Germany has come to terms with its past. Why can't Russia?by Ivan Krastev and Leonard Benardo / July 14, 2020 / Leave a comment
What is the ideal approach for a nation confronting its historical crimes? In dealing with historical guilt, are nations better off working to become “normal,” or should they strive to be “exceptional”?
In Britain, historians attempting to critique the legacy of the empire or its role in slavery—as opposed to its abolition—have set off furious debates, which in recent weeks have poured onto the streets. Some statues may have fallen, but there has been a backlash too, and whether or not any deep mark on the country’s sense of itself will endure is far from clear. For those hoping to inspire lasting change and sustained atonement, it is important to ask what has and hasn’t worked elsewhere in the world.
The South African Truth and Reconciliation Commission, which tried to account for apartheid, may have been an exceptional case and not one with universal applicability as some human rights activists would like to believe. Similarly, the German model for contending with its Nazi past has failed to be replicated, most notoriously in Russia in regard to its Stalinist history, because of the very exceptionalism inherent to it.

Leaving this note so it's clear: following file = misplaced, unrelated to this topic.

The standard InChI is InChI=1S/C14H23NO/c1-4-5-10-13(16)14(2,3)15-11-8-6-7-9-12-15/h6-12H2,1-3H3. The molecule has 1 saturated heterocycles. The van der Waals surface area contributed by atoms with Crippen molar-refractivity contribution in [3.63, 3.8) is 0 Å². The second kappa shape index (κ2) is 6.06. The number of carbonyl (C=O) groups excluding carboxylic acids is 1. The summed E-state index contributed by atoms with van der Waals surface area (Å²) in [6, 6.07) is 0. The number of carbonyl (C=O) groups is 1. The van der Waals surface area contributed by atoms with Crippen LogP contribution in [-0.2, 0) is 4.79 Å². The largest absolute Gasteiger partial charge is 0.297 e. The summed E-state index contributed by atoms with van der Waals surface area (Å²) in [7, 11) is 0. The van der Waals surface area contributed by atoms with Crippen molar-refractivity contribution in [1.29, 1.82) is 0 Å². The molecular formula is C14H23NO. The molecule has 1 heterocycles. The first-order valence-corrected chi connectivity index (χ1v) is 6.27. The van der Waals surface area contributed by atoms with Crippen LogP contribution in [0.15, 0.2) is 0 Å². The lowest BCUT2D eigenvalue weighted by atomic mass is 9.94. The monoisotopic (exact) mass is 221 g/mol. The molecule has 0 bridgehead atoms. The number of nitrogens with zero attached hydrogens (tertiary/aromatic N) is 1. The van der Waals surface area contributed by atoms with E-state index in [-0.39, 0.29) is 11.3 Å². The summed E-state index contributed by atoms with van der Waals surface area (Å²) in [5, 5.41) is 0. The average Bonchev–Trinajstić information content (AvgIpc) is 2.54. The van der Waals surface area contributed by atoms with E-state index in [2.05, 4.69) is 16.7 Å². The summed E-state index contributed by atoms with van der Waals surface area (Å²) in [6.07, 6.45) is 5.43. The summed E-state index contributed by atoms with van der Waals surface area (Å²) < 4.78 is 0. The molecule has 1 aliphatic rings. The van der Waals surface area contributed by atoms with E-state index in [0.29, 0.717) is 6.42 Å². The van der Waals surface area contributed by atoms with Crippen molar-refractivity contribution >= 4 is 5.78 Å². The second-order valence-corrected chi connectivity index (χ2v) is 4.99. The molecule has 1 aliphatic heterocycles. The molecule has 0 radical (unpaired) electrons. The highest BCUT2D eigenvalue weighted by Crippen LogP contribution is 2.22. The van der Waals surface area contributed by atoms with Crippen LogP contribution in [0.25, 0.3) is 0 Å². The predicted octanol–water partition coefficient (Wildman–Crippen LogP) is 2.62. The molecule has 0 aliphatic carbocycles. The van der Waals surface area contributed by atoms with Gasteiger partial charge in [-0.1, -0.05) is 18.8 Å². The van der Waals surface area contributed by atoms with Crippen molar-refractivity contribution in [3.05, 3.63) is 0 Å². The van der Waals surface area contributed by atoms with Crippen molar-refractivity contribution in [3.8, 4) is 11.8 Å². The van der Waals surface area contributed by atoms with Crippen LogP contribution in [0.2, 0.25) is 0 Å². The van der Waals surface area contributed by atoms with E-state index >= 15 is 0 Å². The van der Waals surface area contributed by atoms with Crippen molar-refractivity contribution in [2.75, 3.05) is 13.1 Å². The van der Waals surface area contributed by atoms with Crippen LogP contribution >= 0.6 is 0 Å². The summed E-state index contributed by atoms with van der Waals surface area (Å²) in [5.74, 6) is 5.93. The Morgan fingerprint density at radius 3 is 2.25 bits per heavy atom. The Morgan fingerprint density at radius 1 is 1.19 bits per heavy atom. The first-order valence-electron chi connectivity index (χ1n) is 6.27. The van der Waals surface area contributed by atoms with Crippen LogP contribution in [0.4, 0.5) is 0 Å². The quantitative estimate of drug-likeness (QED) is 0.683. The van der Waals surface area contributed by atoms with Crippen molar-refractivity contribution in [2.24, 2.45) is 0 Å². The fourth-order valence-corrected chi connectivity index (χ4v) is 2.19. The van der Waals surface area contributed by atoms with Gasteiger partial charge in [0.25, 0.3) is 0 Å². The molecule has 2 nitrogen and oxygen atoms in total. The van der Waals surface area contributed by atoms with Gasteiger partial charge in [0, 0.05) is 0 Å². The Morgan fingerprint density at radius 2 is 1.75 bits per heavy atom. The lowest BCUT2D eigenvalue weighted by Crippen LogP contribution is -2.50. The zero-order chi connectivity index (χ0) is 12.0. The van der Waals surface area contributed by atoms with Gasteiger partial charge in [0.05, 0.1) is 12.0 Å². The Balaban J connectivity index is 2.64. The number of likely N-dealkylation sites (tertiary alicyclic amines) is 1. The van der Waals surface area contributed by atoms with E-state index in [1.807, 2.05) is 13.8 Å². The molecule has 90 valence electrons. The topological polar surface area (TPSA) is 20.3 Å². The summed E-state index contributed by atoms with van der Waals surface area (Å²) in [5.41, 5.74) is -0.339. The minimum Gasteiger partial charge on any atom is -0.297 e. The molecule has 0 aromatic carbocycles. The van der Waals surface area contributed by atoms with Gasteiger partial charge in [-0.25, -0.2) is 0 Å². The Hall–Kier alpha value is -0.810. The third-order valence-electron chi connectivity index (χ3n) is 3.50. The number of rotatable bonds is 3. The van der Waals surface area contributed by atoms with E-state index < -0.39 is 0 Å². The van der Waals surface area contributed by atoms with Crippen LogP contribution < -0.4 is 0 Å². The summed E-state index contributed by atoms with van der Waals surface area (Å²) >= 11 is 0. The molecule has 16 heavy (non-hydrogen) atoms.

But is there a way out of this impasse? We will argue that the only way to make peace with a bloody history is through exceptionalism—reckoning with what is exceptional in your own country’s story, and finding, too, a distinct and homegrown way to face up to the truth and its consequences. Those consequences, and their lessons, will after all be different for different peoples.
The work of Susan Neiman is instructive in this respect. Neiman is a philosopher, an American citizen, a Jewish woman, and a committed leftist who has spent the last 35 years living in Berlin trying to make sense of the moral dilemmas of her city. In her 2019 book, Learning from the Germans, Neiman invokes Tzvetan Todorov’s insistence that only the Germans—the perpetrators—should talk about the singularity of the Holocaust. By contrast, Jews—as the victims—should be focused on its universality.
With this moral map as her guide, Neiman returns to her native Mississippi to ask why an America that twice elected Barack Obama can’t arrive at a consensus…